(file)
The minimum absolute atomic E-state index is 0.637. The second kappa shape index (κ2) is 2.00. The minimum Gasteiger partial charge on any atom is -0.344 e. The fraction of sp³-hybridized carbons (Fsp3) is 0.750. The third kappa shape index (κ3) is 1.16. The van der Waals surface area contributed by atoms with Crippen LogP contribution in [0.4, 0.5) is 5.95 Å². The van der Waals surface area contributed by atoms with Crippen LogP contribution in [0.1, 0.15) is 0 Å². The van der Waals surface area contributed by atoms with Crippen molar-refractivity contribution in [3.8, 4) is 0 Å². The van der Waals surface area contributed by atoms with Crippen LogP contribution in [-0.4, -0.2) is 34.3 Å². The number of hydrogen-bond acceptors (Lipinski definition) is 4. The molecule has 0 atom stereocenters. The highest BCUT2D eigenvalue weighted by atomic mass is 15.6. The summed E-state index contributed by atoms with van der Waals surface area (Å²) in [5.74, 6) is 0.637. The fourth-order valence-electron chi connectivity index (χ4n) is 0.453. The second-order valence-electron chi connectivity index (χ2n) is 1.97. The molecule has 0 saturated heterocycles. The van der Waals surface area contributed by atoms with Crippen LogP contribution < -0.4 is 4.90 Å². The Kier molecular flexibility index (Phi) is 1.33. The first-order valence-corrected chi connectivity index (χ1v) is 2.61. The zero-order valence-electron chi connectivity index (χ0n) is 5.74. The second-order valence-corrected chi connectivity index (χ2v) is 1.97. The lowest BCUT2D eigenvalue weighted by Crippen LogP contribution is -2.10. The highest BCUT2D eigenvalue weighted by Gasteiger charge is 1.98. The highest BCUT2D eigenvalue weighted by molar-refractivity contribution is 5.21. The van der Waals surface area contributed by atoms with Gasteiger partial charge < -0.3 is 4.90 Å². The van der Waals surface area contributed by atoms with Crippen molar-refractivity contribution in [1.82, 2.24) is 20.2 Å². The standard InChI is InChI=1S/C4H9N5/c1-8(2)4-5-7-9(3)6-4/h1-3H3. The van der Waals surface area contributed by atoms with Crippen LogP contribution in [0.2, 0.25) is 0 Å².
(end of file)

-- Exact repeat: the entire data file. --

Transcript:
The minimum absolute atomic E-state index is 0.637. The second kappa shape index (κ2) is 2.00. The minimum Gasteiger partial charge on any atom is -0.344 e. The fraction of sp³-hybridized carbons (Fsp3) is 0.750. The third kappa shape index (κ3) is 1.16. The van der Waals surface area contributed by atoms with Crippen LogP contribution in [0.4, 0.5) is 5.95 Å². The van der Waals surface area contributed by atoms with Crippen LogP contribution in [0.1, 0.15) is 0 Å². The van der Waals surface area contributed by atoms with Crippen molar-refractivity contribution in [3.8, 4) is 0 Å². The van der Waals surface area contributed by atoms with Crippen LogP contribution in [-0.4, -0.2) is 34.3 Å². The number of hydrogen-bond acceptors (Lipinski definition) is 4. The molecule has 0 atom stereocenters. The highest BCUT2D eigenvalue weighted by atomic mass is 15.6. The summed E-state index contributed by atoms with van der Waals surface area (Å²) in [5.74, 6) is 0.637. The fourth-order valence-electron chi connectivity index (χ4n) is 0.453. The second-order valence-electron chi connectivity index (χ2n) is 1.97. The molecule has 0 saturated heterocycles. The van der Waals surface area contributed by atoms with Crippen LogP contribution < -0.4 is 4.90 Å². The Kier molecular flexibility index (Phi) is 1.33. The first-order valence-corrected chi connectivity index (χ1v) is 2.61. The zero-order valence-electron chi connectivity index (χ0n) is 5.74. The second-order valence-corrected chi connectivity index (χ2v) is 1.97. The lowest BCUT2D eigenvalue weighted by Crippen LogP contribution is -2.10. The highest BCUT2D eigenvalue weighted by Gasteiger charge is 1.98. The highest BCUT2D eigenvalue weighted by molar-refractivity contribution is 5.21. The van der Waals surface area contributed by atoms with Gasteiger partial charge < -0.3 is 4.90 Å². The van der Waals surface area contributed by atoms with Crippen molar-refractivity contribution in [1.82, 2.24) is 20.2 Å². The standard InChI is InChI=1S/C4H9N5/c1-8(2)4-5-7-9(3)6-4/h1-3H3. The van der Waals surface area contributed by atoms with Crippen LogP contribution in [0.2, 0.25) is 0 Å².